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Senator Osmond of Utah Wants to End Mandatory Education
Republican state senator Aaron Osmond of Utah questioned mandatory education in a post on the state Senate blog on Friday. He wrote that mandatory education has put teachers into the role of parents and that schools take on the responsibilities of parents and families. He mentioned that prior to the mandate, education was perceived as an “opportunity” and parents were actively engaged in the academic life of their children, and how teachers were more respected at that time.
Senator Osmond wrote in his blog post that a number of parents completely stop caring and don’t bother to look after or worry over their children’s education. They let the schools handle everything and worry about the child, as if it were the main concern of the public school system. Teachers have become the new parents, counseling kids, providing nutrition, sex education, and ensuring college and career readiness.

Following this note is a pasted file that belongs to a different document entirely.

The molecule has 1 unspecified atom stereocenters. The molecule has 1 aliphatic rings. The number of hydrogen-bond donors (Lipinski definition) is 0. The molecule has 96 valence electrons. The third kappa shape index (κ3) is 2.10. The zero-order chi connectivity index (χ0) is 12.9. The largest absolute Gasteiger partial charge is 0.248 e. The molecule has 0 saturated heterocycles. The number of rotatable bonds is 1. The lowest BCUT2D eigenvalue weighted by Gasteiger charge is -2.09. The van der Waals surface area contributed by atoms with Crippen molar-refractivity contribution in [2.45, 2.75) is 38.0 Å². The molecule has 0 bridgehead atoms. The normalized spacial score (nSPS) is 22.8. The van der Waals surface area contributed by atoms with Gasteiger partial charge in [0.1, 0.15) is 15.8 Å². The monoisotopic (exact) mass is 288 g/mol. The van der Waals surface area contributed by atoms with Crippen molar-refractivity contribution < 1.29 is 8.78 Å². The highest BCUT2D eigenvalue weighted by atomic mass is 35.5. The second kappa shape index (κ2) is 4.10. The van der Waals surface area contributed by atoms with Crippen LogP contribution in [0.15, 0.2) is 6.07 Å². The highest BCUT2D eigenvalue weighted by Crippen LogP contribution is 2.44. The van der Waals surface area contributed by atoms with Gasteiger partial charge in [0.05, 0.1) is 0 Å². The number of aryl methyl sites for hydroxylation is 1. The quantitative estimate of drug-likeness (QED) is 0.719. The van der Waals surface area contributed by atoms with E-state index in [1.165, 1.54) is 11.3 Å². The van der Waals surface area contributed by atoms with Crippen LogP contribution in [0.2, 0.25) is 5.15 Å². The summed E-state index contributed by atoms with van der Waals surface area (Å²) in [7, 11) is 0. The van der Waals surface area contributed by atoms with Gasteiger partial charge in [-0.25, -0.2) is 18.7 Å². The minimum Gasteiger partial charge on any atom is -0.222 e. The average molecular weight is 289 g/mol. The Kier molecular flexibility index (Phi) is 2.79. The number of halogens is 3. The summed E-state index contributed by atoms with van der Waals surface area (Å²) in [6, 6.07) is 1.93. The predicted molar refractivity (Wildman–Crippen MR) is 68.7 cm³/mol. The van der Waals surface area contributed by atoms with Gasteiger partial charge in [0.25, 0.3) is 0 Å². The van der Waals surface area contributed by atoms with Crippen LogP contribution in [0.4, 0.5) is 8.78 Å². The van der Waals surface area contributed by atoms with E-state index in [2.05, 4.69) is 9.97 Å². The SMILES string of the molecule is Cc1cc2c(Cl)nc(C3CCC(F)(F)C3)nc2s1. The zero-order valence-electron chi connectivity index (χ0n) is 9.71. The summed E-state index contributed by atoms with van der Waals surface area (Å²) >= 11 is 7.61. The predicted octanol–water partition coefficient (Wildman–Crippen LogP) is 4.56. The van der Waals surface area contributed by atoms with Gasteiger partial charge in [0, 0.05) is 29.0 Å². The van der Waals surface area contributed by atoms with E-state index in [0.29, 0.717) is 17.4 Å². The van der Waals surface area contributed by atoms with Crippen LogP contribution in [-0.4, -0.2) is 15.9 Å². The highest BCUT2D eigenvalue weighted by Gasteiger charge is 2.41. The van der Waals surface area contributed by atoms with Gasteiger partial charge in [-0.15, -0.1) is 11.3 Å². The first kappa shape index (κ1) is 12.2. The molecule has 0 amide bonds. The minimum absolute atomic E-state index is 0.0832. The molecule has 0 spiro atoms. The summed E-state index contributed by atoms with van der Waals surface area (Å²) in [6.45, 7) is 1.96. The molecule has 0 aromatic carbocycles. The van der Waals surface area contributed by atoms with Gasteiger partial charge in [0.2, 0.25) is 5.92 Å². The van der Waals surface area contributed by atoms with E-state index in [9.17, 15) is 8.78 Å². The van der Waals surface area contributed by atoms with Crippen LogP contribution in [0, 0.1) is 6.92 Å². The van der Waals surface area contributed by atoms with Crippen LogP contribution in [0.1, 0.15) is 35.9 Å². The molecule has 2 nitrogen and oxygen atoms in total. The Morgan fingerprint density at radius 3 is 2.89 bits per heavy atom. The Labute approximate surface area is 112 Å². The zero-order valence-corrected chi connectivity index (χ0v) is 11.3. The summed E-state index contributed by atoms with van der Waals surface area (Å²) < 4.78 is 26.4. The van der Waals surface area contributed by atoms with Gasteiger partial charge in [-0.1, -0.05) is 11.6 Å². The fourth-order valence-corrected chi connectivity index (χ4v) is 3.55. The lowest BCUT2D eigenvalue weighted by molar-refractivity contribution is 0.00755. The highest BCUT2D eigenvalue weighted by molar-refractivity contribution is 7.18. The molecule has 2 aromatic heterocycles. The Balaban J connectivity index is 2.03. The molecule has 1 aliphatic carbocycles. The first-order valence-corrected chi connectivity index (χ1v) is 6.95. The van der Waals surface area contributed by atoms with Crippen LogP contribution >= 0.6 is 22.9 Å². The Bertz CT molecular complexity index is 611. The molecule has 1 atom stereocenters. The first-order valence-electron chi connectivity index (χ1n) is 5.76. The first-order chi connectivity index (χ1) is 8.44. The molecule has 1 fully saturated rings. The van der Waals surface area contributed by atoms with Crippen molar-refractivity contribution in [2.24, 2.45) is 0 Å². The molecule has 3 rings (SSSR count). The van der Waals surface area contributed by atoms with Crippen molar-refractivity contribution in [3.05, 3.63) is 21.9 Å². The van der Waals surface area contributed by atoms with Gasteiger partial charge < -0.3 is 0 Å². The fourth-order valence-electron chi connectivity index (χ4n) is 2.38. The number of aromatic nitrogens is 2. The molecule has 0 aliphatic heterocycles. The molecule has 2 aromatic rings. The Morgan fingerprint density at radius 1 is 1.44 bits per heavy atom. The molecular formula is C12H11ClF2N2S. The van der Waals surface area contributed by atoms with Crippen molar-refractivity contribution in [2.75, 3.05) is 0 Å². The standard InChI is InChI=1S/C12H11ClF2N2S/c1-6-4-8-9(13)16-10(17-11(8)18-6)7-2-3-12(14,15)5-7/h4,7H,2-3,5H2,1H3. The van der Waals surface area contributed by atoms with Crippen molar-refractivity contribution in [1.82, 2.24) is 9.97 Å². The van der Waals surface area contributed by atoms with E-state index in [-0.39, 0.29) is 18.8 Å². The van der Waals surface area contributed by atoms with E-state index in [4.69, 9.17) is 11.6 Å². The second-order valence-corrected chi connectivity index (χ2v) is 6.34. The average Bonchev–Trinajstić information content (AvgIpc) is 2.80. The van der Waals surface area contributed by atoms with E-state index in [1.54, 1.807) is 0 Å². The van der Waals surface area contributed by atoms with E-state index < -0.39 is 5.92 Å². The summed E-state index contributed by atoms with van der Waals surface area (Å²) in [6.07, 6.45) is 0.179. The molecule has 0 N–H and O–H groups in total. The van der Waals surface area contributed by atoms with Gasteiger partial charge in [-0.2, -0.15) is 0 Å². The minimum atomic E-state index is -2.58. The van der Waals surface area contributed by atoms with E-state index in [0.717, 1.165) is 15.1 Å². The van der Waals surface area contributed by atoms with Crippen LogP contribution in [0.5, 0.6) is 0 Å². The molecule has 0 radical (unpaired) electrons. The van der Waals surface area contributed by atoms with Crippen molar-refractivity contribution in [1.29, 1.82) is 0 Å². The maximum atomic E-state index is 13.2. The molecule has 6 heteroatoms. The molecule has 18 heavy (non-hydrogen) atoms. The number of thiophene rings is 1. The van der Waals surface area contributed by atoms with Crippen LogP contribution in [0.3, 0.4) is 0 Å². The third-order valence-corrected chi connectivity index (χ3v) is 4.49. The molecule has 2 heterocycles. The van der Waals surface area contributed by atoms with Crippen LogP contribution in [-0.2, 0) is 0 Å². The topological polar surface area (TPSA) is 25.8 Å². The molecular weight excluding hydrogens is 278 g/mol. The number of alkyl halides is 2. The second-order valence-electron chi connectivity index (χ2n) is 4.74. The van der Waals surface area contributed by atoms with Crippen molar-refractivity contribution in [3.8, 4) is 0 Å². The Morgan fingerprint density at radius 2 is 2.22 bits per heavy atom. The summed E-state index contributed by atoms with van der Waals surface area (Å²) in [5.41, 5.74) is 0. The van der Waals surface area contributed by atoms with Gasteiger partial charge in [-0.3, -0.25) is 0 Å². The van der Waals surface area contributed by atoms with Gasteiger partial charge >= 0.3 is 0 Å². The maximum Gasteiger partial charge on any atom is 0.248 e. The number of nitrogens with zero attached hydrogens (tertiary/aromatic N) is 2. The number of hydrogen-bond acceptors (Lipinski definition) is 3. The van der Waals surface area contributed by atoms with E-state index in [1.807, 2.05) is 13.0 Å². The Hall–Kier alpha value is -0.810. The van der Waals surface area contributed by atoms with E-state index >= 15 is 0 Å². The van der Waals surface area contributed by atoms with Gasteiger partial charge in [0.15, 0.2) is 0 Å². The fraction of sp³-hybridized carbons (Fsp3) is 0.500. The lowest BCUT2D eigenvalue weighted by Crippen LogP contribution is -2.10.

His blog post continued, “Unfortunately, in this system, teachers rarely receive meaningful support or engagement from parents and occasionally face retaliation when they attempt to hold a child accountable for bad behavior or poor academic performance.”
In the post senator Osmond wanted parents to be able to decide whether or not their children should go to school, and asked that the 990 hours mandate be questioned. He wrote that the state shouldn’t control the amount of time a child spends in school but rather the school districts should decide.
On his own website the senator discusses education issues and considers that along with the compulsory education mandate, state government should allocate funding for the schools as well as discussing some current problems with the education system. According to the Huffington Post, Osmond asked that local school boards take up more of the educational responsibilities. He also wanted more people to take an active role and participate in the academic life of their children in their community by attending more school board meetings.